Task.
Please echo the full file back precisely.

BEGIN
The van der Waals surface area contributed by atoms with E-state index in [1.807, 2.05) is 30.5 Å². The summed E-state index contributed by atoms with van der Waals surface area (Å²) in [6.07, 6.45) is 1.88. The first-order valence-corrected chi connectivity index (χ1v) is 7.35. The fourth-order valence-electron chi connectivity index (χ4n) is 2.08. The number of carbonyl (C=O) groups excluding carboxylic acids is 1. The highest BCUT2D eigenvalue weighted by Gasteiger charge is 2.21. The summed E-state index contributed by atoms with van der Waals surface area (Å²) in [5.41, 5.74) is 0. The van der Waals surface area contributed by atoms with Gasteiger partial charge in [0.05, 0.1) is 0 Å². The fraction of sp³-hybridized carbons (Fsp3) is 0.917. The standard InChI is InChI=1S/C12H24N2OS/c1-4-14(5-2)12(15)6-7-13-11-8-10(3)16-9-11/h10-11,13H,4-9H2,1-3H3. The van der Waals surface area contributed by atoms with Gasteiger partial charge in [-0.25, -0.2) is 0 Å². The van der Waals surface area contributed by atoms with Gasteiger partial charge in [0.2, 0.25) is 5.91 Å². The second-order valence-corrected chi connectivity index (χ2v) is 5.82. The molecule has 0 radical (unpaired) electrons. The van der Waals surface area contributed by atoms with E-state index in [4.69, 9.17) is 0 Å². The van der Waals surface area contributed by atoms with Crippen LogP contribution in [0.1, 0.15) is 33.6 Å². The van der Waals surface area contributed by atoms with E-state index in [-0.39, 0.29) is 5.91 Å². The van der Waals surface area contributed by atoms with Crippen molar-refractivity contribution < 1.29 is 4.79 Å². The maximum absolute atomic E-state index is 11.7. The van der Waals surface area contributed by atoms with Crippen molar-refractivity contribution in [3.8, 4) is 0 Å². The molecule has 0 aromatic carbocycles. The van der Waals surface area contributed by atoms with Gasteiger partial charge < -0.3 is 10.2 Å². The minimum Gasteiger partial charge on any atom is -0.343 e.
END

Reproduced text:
The van der Waals surface area contributed by atoms with E-state index in [1.807, 2.05) is 30.5 Å². The summed E-state index contributed by atoms with van der Waals surface area (Å²) in [6.07, 6.45) is 1.88. The first-order valence-corrected chi connectivity index (χ1v) is 7.35. The fourth-order valence-electron chi connectivity index (χ4n) is 2.08. The number of carbonyl (C=O) groups excluding carboxylic acids is 1. The highest BCUT2D eigenvalue weighted by Gasteiger charge is 2.21. The summed E-state index contributed by atoms with van der Waals surface area (Å²) in [5.41, 5.74) is 0. The van der Waals surface area contributed by atoms with Gasteiger partial charge in [0.05, 0.1) is 0 Å². The fraction of sp³-hybridized carbons (Fsp3) is 0.917. The standard InChI is InChI=1S/C12H24N2OS/c1-4-14(5-2)12(15)6-7-13-11-8-10(3)16-9-11/h10-11,13H,4-9H2,1-3H3. The van der Waals surface area contributed by atoms with Gasteiger partial charge in [-0.25, -0.2) is 0 Å². The van der Waals surface area contributed by atoms with Gasteiger partial charge in [0.2, 0.25) is 5.91 Å². The second-order valence-corrected chi connectivity index (χ2v) is 5.82. The molecule has 0 radical (unpaired) electrons. The van der Waals surface area contributed by atoms with E-state index in [4.69, 9.17) is 0 Å². The van der Waals surface area contributed by atoms with Crippen LogP contribution in [0.1, 0.15) is 33.6 Å². The van der Waals surface area contributed by atoms with E-state index in [-0.39, 0.29) is 5.91 Å². The van der Waals surface area contributed by atoms with Crippen molar-refractivity contribution < 1.29 is 4.79 Å². The maximum absolute atomic E-state index is 11.7. The van der Waals surface area contributed by atoms with Crippen molar-refractivity contribution in [3.8, 4) is 0 Å². The molecule has 0 aromatic carbocycles. The van der Waals surface area contributed by atoms with Gasteiger partial charge < -0.3 is 10.2 Å². The minimum Gasteiger partial charge on any atom is -0.343 e.